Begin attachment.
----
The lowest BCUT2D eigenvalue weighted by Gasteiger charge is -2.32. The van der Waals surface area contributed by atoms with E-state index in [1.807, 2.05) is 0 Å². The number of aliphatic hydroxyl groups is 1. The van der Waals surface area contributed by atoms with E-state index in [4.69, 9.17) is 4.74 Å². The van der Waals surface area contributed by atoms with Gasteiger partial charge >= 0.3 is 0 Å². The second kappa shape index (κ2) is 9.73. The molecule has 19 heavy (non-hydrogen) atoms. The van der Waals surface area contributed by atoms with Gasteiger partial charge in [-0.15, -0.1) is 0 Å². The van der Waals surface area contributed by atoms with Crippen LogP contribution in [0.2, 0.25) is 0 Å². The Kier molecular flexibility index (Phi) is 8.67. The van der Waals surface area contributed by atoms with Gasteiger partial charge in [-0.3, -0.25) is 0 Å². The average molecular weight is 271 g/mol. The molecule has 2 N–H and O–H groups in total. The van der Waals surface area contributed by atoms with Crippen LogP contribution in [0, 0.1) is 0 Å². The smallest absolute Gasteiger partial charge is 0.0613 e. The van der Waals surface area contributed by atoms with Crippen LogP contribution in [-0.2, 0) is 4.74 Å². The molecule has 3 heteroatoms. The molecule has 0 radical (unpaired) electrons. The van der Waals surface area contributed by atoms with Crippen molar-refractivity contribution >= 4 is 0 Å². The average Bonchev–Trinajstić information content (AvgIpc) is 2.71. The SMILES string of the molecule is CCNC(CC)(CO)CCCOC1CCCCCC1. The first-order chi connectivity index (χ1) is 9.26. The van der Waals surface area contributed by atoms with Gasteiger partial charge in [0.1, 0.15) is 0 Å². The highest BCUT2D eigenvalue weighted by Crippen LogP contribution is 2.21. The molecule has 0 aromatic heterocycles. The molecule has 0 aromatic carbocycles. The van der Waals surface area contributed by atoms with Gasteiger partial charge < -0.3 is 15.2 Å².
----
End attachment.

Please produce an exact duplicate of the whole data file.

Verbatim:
The lowest BCUT2D eigenvalue weighted by Gasteiger charge is -2.32. The van der Waals surface area contributed by atoms with E-state index in [1.807, 2.05) is 0 Å². The number of aliphatic hydroxyl groups is 1. The van der Waals surface area contributed by atoms with E-state index in [4.69, 9.17) is 4.74 Å². The van der Waals surface area contributed by atoms with Gasteiger partial charge >= 0.3 is 0 Å². The second kappa shape index (κ2) is 9.73. The molecule has 19 heavy (non-hydrogen) atoms. The van der Waals surface area contributed by atoms with Gasteiger partial charge in [-0.15, -0.1) is 0 Å². The van der Waals surface area contributed by atoms with Crippen LogP contribution in [0.2, 0.25) is 0 Å². The Kier molecular flexibility index (Phi) is 8.67. The van der Waals surface area contributed by atoms with Gasteiger partial charge in [-0.3, -0.25) is 0 Å². The average molecular weight is 271 g/mol. The molecule has 2 N–H and O–H groups in total. The van der Waals surface area contributed by atoms with Crippen LogP contribution in [0, 0.1) is 0 Å². The smallest absolute Gasteiger partial charge is 0.0613 e. The van der Waals surface area contributed by atoms with Crippen LogP contribution in [-0.2, 0) is 4.74 Å². The molecule has 3 heteroatoms. The molecule has 0 radical (unpaired) electrons. The van der Waals surface area contributed by atoms with Crippen molar-refractivity contribution >= 4 is 0 Å². The average Bonchev–Trinajstić information content (AvgIpc) is 2.71. The SMILES string of the molecule is CCNC(CC)(CO)CCCOC1CCCCCC1. The first-order chi connectivity index (χ1) is 9.26. The van der Waals surface area contributed by atoms with Gasteiger partial charge in [0.1, 0.15) is 0 Å². The highest BCUT2D eigenvalue weighted by Crippen LogP contribution is 2.21. The molecule has 0 aromatic heterocycles. The molecule has 0 aromatic carbocycles. The van der Waals surface area contributed by atoms with Gasteiger partial charge < -0.3 is 15.2 Å².